Matthew Webb, shown here striking a quintessentially Victorian manly pose, was born in Dawley, Shropshire in 1848. On 24th August 1875 he dived off Admiralty Pier in Dover and started swimming out to sea. He arrived on the beach in France the next day after swimming for nearly 22 hours. As the crow (or Louis Bleriot in 1909) flies it's almost exactly 35km from shore to shore, but Webb swam an estimated 62km in the Z-shaped path dictated by the currents swooshing through the narrow gap between two much larger bodies of tidal water. The GPS tracker information shown below is from the unsuccessful swim of Susan Taylor in July last year.
This shows a) the typical path and b) the potential hazards of this undertaking as Ms Taylor took ill and died 2km from France.
Captain (of the merchant marine) Webb's record was unparallelled for 36 years until Thomas Burgess repeated the feat in 1911 (slightly slower, mind you). Over the next hundred years, Channel swimming has got to be a bit of a
raree show, with people regularly making the journey: the wrong
(France-England) way, both ways, three-ways, without legs, as a four-limb amputee, in less than 7 hours, as young as 11 and as old as 70, as relays back and forth. In all, something in excess of 1800 people have made the cross solo. There's even now an association.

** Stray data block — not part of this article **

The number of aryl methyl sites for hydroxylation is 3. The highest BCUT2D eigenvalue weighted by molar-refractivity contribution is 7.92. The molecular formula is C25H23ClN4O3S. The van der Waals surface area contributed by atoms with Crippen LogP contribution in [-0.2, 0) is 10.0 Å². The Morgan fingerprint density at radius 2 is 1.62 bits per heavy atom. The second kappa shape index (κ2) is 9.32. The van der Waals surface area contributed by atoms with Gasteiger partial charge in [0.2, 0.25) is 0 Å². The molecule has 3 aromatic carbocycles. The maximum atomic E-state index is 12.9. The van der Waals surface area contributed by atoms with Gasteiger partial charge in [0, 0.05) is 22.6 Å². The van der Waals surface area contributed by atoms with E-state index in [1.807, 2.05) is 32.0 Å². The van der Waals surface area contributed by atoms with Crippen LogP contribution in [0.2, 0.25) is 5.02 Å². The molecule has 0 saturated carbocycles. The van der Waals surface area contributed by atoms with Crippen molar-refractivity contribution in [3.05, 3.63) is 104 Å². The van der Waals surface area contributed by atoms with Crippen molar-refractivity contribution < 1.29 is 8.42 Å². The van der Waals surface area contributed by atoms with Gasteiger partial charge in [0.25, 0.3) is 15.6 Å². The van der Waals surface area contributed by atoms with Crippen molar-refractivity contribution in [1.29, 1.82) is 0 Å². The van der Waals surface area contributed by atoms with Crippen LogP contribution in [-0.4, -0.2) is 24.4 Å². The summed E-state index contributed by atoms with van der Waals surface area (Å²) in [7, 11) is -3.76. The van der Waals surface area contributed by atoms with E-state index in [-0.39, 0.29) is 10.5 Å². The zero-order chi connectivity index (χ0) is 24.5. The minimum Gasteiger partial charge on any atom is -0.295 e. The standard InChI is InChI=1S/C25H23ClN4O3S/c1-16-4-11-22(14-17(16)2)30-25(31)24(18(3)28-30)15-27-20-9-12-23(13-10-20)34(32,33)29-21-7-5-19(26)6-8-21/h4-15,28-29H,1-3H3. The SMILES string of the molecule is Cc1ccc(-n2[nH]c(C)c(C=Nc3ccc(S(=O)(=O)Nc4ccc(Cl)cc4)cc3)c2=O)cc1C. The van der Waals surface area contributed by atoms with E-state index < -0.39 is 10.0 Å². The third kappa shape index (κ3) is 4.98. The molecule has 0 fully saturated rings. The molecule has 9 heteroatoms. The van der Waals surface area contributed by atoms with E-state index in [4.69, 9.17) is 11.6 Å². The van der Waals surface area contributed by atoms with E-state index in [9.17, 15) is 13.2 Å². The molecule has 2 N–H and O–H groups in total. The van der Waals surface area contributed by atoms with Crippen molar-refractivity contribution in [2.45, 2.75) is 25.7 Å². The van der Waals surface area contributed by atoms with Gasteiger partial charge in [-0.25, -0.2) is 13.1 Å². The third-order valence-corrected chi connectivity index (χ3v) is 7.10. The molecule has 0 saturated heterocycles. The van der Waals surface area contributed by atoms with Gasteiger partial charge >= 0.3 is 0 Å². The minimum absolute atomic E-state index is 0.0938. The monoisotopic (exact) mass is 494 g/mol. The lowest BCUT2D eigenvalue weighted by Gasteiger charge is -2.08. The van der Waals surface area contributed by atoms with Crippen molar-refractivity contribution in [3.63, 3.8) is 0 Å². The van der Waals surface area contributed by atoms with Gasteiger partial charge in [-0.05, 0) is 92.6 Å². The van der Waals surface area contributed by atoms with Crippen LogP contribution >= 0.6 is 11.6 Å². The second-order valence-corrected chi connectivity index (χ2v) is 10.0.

My top certified swimming achievement is "One Length of the Drake Baths" in Plymouth. I gave up about a quarter of the way through my bronze medal life-saving certificate although my brother and sister went on to get silver and gold medals for this. So I appreciate from a great distance that, apart from natural endowment and a mort o' training, it takes bottle to do things like this. Burgess, for example, completed his swim on his 11th attempt; I didn't even give my infinitely more modest swimming goal a second go. In a way the record of records should go to Jackie Cobell (as the Daily Mail had it: 56 year old mother of two from Kent) who took the longest time: spending more than 28 hours, and travelling more than 100km, in the water before stepping ashore for a croissant. The longer you take the more the tides sweep you back and forth.
And the bold Captain Webb? He struck his head on a rock and drowned while attempting to swim through the whirlpool rapids below Niagara falls for a purse of £12,000. He was 35 - his epitaph "Nothing great is easy". Here he is commemorated by John Betjeman with Tom O'Bedlam reading A Shropshire Lad.